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Migrants at School: Educational Inequality and Social Interaction in the UK and Germany

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  • Entorf, Horst

    (Goethe University Frankfurt)

  • Tatsi, Eirini

    (Goethe University Frankfurt)

Abstract

We test potential social costs of educational inequality by analysing the influence of spatial and social segregation on educational achievements. In particular, based on recent PISA data sets from the UK and Germany, we investigate whether good neighbourhoods with a relatively high stock of social capital lead to larger 'social multipliers' than neighbourhoods with low social capital. Estimated 'social multipliers' are higher for the German early tracking schooling system than for comprehensive schools in the UK. After aggregating data and employing the Oaxaca-Blinder decomposition, the results suggest that the educational gap between natives and migrants is mainly due to the 'endowment effect' provided by the socioeconomic background of parents and cultural capital at home. Some adverse 'integration effects' do exist for female migrants in Germany who lose ground on other groups.

Suggested Citation

  • Entorf, Horst & Tatsi, Eirini, 2009. "Migrants at School: Educational Inequality and Social Interaction in the UK and Germany," IZA Discussion Papers 4175, Institute of Labor Economics (IZA).
  • Handle: RePEc:iza:izadps:dp4175
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    References listed on IDEAS

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    Citations

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    Cited by:

    1. Annabelle Krause & Ulf Rinne & Simone Schüller, 2015. "Kick It Like Özil? Decomposing the Native-Migrant Education Gap," International Migration Review, Wiley Blackwell, vol. 49(3), pages 757-789, September.
    2. Cattaneo, Maria Alejandra & Wolter, Stefan C., 2012. "Migration Policy Can Boost PISA Results: Findings from a Natural Experiment," IZA Discussion Papers 6300, Institute of Labor Economics (IZA).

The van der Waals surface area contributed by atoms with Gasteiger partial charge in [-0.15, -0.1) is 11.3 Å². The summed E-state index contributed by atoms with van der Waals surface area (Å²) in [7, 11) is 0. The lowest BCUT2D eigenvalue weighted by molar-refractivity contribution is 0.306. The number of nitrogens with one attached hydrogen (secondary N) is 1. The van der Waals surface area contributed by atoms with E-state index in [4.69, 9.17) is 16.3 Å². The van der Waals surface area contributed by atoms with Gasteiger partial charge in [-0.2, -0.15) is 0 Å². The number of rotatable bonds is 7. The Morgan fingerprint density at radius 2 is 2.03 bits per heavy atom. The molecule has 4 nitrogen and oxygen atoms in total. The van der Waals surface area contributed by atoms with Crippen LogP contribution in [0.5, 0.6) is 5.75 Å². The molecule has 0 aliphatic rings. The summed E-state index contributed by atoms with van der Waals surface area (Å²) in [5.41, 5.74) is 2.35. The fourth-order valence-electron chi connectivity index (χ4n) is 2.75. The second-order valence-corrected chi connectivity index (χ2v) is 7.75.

3. Bönke Timm & Neidhöfer Guido, 2018. "Parental Background Matters: Intergenerational Mobility and Assimilation of Italian Immigrants in Germany," German Economic Review, De Gruyter, vol. 19(1), pages 1-31, February.
    4. Maria Cattaneo & Stefan Wolter, 2015. "Better migrants, better PISA results: Findings from a natural experiment," IZA Journal of Migration and Development, Springer;Forschungsinstitut zur Zukunft der Arbeit GmbH (IZA), vol. 4(1), pages 1-19, December.
    5. Murat Marina, 2012. "Do Immigrant Students Succeed? Evidence from Italy and France," Global Economy Journal, De Gruyter, vol. 12(3), pages 1-22, September.
    6. Marina Murat, 2011. "Do immigrant students succeed? Evidence from Italy and France based on PISA 2006," Department of Economics 0670, University of Modena and Reggio E., Faculty of Economics "Marco Biagi".
    7. Marina Murat & Davide Ferrari & Patrizio Frederic, 2012. "Immigrant students and educational systems. Cross-country evidence from PISA 2006," Department of Economics 0683, University of Modena and Reggio E., Faculty of Economics "Marco Biagi".
    8. Lucifora, Claudio & Tonello, Marco, 2012. "Students' Cheating as a Social Interaction: Evidence from a Randomized Experiment in a National Evaluation Program," IZA Discussion Papers 6967, Institute of Labor Economics (IZA).

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    More about this item

    Keywords

    peer effects; identification; social interaction; reflection problem; empirical analysis; education; migrants;
    All these keywords.

    JEL classification:

    • I20 - Health, Education, and Welfare - - Education - - - General
    • J15 - Labor and Demographic Economics - - Demographic Economics - - - Economics of Minorities, Races, Indigenous Peoples, and Immigrants; Non-labor Discrimination
    • J18 - Labor and Demographic Economics - - Demographic Economics - - - Public Policy
    • O15 - Economic Development, Innovation, Technological Change, and Growth - - Economic Development - - - Economic Development: Human Resources; Human Development; Income Distribution; Migration
    • Z13 - Other Special Topics - - Cultural Economics - - - Economic Sociology; Economic Anthropology; Language; Social and Economic Stratification

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